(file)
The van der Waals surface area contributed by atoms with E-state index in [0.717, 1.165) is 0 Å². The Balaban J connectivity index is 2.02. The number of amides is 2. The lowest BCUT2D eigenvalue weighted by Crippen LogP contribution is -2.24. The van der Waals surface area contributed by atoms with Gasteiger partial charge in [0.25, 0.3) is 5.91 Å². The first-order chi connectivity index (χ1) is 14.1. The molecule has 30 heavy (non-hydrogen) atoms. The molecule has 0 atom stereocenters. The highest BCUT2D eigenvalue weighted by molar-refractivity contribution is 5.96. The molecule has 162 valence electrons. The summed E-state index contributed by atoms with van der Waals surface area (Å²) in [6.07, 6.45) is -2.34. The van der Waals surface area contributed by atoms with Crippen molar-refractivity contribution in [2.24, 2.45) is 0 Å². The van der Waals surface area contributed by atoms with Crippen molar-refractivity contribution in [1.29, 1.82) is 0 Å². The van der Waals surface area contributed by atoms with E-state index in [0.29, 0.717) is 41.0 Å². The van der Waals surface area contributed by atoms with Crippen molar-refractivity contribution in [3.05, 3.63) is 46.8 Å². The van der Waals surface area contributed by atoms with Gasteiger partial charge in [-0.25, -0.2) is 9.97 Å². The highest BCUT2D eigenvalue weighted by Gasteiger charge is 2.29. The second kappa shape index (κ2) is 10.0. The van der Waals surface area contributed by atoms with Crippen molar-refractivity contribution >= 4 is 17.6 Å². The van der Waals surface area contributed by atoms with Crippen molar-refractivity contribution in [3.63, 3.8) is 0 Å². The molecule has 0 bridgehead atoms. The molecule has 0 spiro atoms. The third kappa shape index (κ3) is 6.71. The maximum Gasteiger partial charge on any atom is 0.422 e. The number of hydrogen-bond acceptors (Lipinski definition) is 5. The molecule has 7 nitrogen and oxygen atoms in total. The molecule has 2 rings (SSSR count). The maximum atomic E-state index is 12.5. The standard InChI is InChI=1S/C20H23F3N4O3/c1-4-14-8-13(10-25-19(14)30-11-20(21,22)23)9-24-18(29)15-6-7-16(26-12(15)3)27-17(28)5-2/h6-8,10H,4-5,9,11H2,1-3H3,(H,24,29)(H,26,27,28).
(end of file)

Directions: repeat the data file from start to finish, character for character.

The van der Waals surface area contributed by atoms with E-state index in [0.717, 1.165) is 0 Å². The Balaban J connectivity index is 2.02. The number of amides is 2. The lowest BCUT2D eigenvalue weighted by Crippen LogP contribution is -2.24. The van der Waals surface area contributed by atoms with Gasteiger partial charge in [0.25, 0.3) is 5.91 Å². The first-order chi connectivity index (χ1) is 14.1. The molecule has 30 heavy (non-hydrogen) atoms. The molecule has 0 atom stereocenters. The highest BCUT2D eigenvalue weighted by molar-refractivity contribution is 5.96. The molecule has 162 valence electrons. The summed E-state index contributed by atoms with van der Waals surface area (Å²) in [6.07, 6.45) is -2.34. The van der Waals surface area contributed by atoms with Crippen molar-refractivity contribution in [2.24, 2.45) is 0 Å². The van der Waals surface area contributed by atoms with Crippen molar-refractivity contribution in [1.29, 1.82) is 0 Å². The van der Waals surface area contributed by atoms with E-state index in [0.29, 0.717) is 41.0 Å². The van der Waals surface area contributed by atoms with Crippen molar-refractivity contribution in [3.05, 3.63) is 46.8 Å². The van der Waals surface area contributed by atoms with Gasteiger partial charge in [-0.25, -0.2) is 9.97 Å². The highest BCUT2D eigenvalue weighted by Gasteiger charge is 2.29. The second kappa shape index (κ2) is 10.0. The van der Waals surface area contributed by atoms with Crippen molar-refractivity contribution >= 4 is 17.6 Å². The van der Waals surface area contributed by atoms with Crippen molar-refractivity contribution in [3.63, 3.8) is 0 Å². The molecule has 0 bridgehead atoms. The molecule has 0 spiro atoms. The third kappa shape index (κ3) is 6.71. The maximum Gasteiger partial charge on any atom is 0.422 e. The number of hydrogen-bond acceptors (Lipinski definition) is 5. The molecule has 7 nitrogen and oxygen atoms in total. The molecule has 2 rings (SSSR count). The maximum atomic E-state index is 12.5. The standard InChI is InChI=1S/C20H23F3N4O3/c1-4-14-8-13(10-25-19(14)30-11-20(21,22)23)9-24-18(29)15-6-7-16(26-12(15)3)27-17(28)5-2/h6-8,10H,4-5,9,11H2,1-3H3,(H,24,29)(H,26,27,28).